The greatest hurdle for first home buyers isn’t actually the purchase price.
Most lenders now require a 20% deposit due to APRA requirements designed to mitigate against the kind of bad loans that helped trigger banking collapses in the US and UK during the Global Financial Crisis; the few lenders who will lend more than 80% of the purchase price also require the upfront purchase of mortgage insurance, which in itself can run into thousands of dollars. Either way, other upfront costs including state stamp duties and standard expenses like building inspection fees, conveyancing charges and legals all add up.
Unless prices collapse (which Labor says will not happen) there will be no real difference to affordability: for example, if a $500,000 dwelling declines 10% in value under the proposed changes, the deposit required would fall from $100,000 to $90,000.
Stamp duty, which varies from state to state, would fall from approximately $18,000 to about $16,000, and once the other mandatory costs associated with purchasing property are factored in, a first home buyer would still need well in excess of $100,000 just to enter the market: and this requirement is simply beyond the reach of many young people and couples today.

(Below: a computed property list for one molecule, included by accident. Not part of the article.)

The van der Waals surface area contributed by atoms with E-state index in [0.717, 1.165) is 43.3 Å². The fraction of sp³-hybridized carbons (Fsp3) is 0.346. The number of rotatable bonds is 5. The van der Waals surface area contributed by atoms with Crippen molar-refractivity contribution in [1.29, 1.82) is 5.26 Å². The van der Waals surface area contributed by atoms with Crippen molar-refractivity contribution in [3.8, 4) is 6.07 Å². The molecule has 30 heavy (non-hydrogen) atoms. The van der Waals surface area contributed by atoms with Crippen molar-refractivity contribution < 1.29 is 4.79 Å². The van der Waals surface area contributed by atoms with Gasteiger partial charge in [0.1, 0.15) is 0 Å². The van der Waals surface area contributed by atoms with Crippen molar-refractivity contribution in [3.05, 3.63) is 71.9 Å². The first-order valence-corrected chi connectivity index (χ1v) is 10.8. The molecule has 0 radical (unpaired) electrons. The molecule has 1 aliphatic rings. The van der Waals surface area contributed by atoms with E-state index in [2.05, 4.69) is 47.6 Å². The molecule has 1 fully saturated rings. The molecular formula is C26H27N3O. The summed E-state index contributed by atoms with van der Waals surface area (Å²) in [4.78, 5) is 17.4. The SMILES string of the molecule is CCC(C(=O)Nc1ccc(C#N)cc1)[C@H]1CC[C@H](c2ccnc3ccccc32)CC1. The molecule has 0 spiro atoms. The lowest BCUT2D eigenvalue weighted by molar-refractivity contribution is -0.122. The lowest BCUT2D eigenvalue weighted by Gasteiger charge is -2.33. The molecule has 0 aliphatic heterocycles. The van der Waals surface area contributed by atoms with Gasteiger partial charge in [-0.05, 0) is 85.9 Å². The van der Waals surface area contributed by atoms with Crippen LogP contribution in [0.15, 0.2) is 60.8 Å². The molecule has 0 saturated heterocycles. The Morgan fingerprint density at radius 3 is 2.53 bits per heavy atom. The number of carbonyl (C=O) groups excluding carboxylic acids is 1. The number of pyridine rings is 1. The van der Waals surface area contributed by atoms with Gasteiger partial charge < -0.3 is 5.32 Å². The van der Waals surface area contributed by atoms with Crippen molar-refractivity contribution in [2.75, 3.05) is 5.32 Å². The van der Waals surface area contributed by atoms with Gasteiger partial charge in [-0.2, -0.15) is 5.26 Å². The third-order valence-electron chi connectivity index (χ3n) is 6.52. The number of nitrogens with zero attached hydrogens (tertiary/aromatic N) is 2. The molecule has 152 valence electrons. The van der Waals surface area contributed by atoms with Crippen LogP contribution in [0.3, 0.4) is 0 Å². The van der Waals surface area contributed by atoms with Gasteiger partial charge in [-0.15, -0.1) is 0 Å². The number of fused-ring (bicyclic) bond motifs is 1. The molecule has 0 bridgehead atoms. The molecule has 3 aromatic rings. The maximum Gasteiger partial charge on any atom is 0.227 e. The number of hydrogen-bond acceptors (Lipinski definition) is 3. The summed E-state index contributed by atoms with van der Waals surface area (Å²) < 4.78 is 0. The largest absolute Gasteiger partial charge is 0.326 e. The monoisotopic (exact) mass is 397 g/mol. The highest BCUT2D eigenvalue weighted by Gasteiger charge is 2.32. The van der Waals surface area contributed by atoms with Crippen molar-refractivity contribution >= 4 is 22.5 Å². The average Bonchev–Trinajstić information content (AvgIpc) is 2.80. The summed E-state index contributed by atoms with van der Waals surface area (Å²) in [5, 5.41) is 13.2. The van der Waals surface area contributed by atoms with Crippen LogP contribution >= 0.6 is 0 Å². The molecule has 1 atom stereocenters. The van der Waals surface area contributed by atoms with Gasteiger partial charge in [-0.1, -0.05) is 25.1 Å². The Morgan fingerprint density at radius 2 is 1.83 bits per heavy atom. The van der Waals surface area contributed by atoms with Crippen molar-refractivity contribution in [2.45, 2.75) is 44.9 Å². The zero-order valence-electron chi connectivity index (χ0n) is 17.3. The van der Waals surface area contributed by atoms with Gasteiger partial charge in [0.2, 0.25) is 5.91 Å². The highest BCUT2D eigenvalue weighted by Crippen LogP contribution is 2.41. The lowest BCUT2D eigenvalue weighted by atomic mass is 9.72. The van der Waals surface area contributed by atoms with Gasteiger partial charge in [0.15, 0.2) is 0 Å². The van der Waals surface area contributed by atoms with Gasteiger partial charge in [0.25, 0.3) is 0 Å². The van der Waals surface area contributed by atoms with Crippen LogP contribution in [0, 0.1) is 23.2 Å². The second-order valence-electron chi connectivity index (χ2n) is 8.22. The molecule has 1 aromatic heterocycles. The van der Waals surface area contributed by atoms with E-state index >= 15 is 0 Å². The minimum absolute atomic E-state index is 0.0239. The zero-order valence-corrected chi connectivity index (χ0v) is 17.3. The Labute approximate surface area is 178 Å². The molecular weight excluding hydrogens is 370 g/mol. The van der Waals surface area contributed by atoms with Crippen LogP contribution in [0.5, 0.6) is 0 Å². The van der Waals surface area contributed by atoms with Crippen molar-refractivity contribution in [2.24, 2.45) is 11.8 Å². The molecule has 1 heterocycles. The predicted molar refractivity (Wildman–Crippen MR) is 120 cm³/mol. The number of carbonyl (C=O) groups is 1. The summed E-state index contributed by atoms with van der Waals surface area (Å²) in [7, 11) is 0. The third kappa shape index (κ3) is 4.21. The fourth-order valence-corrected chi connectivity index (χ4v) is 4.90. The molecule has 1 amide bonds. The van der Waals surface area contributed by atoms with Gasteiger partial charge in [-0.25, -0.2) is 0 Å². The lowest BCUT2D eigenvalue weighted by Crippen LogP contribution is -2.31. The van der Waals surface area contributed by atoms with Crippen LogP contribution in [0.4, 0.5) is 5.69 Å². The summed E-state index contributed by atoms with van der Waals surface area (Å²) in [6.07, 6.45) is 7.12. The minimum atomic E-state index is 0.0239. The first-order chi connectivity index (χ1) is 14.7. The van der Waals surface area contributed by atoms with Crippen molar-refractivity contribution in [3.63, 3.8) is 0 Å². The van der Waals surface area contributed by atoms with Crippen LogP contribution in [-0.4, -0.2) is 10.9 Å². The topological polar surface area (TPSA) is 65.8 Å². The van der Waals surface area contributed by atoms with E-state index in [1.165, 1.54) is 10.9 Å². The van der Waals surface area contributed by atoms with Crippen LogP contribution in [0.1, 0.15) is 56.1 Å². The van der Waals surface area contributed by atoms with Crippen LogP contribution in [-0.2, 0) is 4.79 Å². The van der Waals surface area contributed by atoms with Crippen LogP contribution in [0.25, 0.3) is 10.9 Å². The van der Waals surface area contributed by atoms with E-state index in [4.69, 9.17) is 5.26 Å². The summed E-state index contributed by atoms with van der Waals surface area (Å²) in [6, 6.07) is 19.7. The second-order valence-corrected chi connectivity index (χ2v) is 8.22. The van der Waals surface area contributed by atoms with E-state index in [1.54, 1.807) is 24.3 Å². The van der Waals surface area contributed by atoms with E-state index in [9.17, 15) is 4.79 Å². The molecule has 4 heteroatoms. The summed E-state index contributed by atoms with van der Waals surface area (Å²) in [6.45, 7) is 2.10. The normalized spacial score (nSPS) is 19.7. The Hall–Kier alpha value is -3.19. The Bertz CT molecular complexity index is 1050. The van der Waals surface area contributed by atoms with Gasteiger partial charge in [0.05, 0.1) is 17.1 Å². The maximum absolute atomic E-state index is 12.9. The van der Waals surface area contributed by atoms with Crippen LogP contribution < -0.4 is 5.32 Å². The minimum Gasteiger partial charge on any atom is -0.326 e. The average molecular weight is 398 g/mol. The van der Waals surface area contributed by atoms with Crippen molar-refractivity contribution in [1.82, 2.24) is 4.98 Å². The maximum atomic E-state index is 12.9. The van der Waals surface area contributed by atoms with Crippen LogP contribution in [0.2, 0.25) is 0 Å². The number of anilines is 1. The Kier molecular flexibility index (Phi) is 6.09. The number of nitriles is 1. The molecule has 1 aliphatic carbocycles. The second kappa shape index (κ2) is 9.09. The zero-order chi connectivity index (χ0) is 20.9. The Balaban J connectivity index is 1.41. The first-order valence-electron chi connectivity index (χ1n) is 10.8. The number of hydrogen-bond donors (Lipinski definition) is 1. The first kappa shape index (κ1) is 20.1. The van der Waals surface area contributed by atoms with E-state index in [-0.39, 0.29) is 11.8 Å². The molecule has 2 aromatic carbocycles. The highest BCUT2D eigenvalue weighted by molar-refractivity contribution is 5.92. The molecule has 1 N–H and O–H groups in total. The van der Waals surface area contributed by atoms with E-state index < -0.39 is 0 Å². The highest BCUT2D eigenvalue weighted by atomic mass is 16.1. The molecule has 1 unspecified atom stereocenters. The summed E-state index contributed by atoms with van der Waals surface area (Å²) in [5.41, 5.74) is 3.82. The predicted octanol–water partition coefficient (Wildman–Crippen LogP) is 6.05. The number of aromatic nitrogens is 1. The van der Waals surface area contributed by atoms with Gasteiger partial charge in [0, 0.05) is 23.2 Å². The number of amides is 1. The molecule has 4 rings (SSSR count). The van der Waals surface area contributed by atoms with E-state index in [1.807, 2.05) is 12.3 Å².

For comparison, today’s first home buyers are better able to service a home loan than their baby boomer parents, who were faced with 18% interest rates as opposed to standard discount variable home loans available at rates of about 4.5% today.
Finder.com.au released a report recently that showed baby boomers were required to allocate 47% of their income to servicing mortgage repayments, whilst 31% of the average income today is required to service the average mortgage.
This means that upfront costs, not the actual purchase price or the size of repayments, are the greatest barrier to first home buyers. Labor’s policy on negative gearing will have a negligible effect on these if implemented.
For more information go to the Negative Gearing Affects Everyone website.